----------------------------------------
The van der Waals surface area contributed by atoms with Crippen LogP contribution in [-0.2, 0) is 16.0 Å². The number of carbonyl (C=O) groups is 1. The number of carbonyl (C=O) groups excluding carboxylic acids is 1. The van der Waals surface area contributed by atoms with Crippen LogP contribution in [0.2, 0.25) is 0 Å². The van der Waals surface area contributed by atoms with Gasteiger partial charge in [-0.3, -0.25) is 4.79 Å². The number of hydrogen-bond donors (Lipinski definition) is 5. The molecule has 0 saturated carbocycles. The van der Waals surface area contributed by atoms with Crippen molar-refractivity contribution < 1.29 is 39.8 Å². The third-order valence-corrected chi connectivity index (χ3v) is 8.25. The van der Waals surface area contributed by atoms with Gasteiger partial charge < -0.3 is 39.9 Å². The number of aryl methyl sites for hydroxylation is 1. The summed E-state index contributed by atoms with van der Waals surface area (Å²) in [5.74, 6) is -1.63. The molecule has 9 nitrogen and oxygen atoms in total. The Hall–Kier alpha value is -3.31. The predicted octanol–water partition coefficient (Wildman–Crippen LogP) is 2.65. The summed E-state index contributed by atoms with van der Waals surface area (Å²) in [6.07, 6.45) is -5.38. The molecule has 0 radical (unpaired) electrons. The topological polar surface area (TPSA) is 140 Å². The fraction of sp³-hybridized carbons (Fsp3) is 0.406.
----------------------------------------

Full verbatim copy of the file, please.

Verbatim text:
The van der Waals surface area contributed by atoms with Crippen LogP contribution in [-0.2, 0) is 16.0 Å². The number of carbonyl (C=O) groups is 1. The number of carbonyl (C=O) groups excluding carboxylic acids is 1. The van der Waals surface area contributed by atoms with Crippen LogP contribution in [0.2, 0.25) is 0 Å². The van der Waals surface area contributed by atoms with Gasteiger partial charge in [-0.3, -0.25) is 4.79 Å². The number of hydrogen-bond donors (Lipinski definition) is 5. The molecule has 0 saturated carbocycles. The van der Waals surface area contributed by atoms with Crippen molar-refractivity contribution < 1.29 is 39.8 Å². The third-order valence-corrected chi connectivity index (χ3v) is 8.25. The van der Waals surface area contributed by atoms with Gasteiger partial charge < -0.3 is 39.9 Å². The number of aryl methyl sites for hydroxylation is 1. The summed E-state index contributed by atoms with van der Waals surface area (Å²) in [5.74, 6) is -1.63. The molecule has 9 nitrogen and oxygen atoms in total. The Hall–Kier alpha value is -3.31. The predicted octanol–water partition coefficient (Wildman–Crippen LogP) is 2.65. The summed E-state index contributed by atoms with van der Waals surface area (Å²) in [6.07, 6.45) is -5.38. The molecule has 0 radical (unpaired) electrons. The topological polar surface area (TPSA) is 140 Å². The fraction of sp³-hybridized carbons (Fsp3) is 0.406.